Teachers wishing to incorporate this kind of project into their lessons could ask students to draw what they already know about a topic. These initial depictions can help identify misconceptions or knowledge gaps on the subject and can help the teacher frame the discussion toward addressing these issues. After reading and learning about the subject in class, students are asked once more to draw what they know about the subject. This presents an opportunity to engage the class in a discussion about how the images are different and how their understanding of the subject has evolved. One New Jersey teacher, whose students participated in the 2008 ‰”Trees: Making a World of Difference‰” contest, said the students did ‰”their own research about trees around the world and were amazed at the variety of species.‰” [9]

The exercise also can be used to identify subjects or concepts that students are having a harder time understanding. For example, in 2011 IGES received several submissions for the ‰”Wonders of Weather‰” contest theme that depicted tsunamis, which are not a type of weather. These art pieces could have been used to begin a discussion with students about the differences between atmospheric phenomena unique to weather and other natural events, such as tsunamis, earthquakes and volcanic eruptions.

Research by the University of Georgia on using art in environmental education evaluation [10] revealed that higher environmental affinity and awareness corresponded with higher art rubric scores. Their research implies that using art in environmental education evaluation could help educators identify children’s preconceptions and misconceptions, and that art evaluations may provide new insight into environmental education programs.

Making contests relevant to educational curriculum

While many of the contest participants take part in the contest through programs like Girl Scouts, Boy Scouts, and art clubs, the majority of entries are submitted as class projects. An elementary classroom in particular provides an environment where a multidisciplinary approach can easily be used to integrate subjects. The nature of the contest and the provided resources allow teachers to incorporate elements of scientific understanding, visual-spatial relationships in art and reading for comprehension.

Contest themes are selected to incorporate national science standards for second, third and fourth grades. The 2012 biodiversity theme, ‰”The World’s A Place of Living Things!,‰” drew on standards the diversity of life and systems, content standards identified in the American Association for the Advancement of Science (AAAS) Project 2061. Visual arts education standards also provide an opportunity to incorporate environmental science into the elementary curriculum. The Visual Arts Standards of Learning for Virginia Public Schools exemplifies this by requiring their students to identify distinguishing characteristics of landscape, seascape, and cityscape [11]. Science and art teachers can develop plans for their classes or collaborate to more fully integrate the lessons of each subject, and stress how art and science inform one another.


Art can serve as an effective tool to introduce and engage young students in science and the environment. Built around an annual theme developed to align the concepts and subjects taught in the elementary classroom, the IGES Art Contest has contributed to expanding students’ awareness and interest in the environment. When incorporated in lesson plans, artistic exercises such as the IGES contest can help support and assess student understanding of complex subjects, such as habitat, biodiversity and weather. The lessons learned through IGES’ experience implementing this contest can serve as a starting point for others who wish to develop programs aimed at using art to introduce students to scientific subjects.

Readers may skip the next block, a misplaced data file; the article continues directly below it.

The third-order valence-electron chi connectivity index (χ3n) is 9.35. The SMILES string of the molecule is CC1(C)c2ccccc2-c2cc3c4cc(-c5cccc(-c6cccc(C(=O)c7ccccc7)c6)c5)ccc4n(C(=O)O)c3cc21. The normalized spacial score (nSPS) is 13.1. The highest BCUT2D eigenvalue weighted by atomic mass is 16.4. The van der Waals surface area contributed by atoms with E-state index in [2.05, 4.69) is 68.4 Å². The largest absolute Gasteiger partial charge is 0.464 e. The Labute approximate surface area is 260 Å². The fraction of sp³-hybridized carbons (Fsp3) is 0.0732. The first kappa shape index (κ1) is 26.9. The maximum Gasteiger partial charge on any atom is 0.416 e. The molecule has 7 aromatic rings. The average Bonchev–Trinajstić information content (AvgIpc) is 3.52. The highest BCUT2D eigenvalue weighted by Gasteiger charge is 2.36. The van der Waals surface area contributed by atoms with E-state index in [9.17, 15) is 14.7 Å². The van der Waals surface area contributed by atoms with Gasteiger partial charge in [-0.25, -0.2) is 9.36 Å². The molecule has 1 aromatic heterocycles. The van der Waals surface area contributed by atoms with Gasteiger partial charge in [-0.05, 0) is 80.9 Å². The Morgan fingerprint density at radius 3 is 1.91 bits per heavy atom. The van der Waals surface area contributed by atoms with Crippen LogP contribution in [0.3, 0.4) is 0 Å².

[1] K. Tarr, “Enhancing environmental awareness through the arts” Australian Journal of Early Childhood, Vol. 33, No. 3, pp. 19-26, Sept. 2008.

[2] S. Halpine, ‰”Introducing Molecular Visualization to Primary Schools in California: The STArt! Teaching Science Through Art Program.‰” Journal of Chemical Education, Vol. 81, No. 10, pp. 1431-1436, Oct. 2004.

[3] K. Rommel-Esham, ‰”Do You See What I See? An artful approach to introducing science-process skills.‰” Science and Children, Vol. 43, No. 1, pp. 40-43, Sept. 2005.

[4] R. Alberts. (2008, Dec.) ‰”Discovering Science Through Art-Based Activities,‰” Beyond Penguins and Polar Bears. [Online]. Available:

[5] Institute for Global Environmental Strategies Art Contest. (2012, Dec.) [Online]. Available:

[6] S. Thames, correspondence with Institute for Global Environmental Strategies, Dec. 2007.

[7] National Research Council. National Science Education Standards, 1996. [PDF Document]. Available:

[8] M. Wenham, ‰”Art and Science in Education: The Common Ground.‰” Journal of Art & Design Education, Vol. 17, No. 1, pp. 61-70, 1998.

[9] K. Chencharik, correspondence with Institute for Global Environmental Strategies, Oct. 2008.

[10] A. Flowers, L.R. Larson, G. T. Green, J. P. Carroll, & A. Shenk, “Using art in environmental education program evaluation,‰” presented at the North American Association for Environmental Education Annual Conference. Raleigh, NC, Oct. 12-15, 2011. [Poster] [11] Board of Education, Commonwealth of Virginia. (2000). Visual Arts Standards of Learning for Virginia Public Schools (2000) [PDF Document] Available: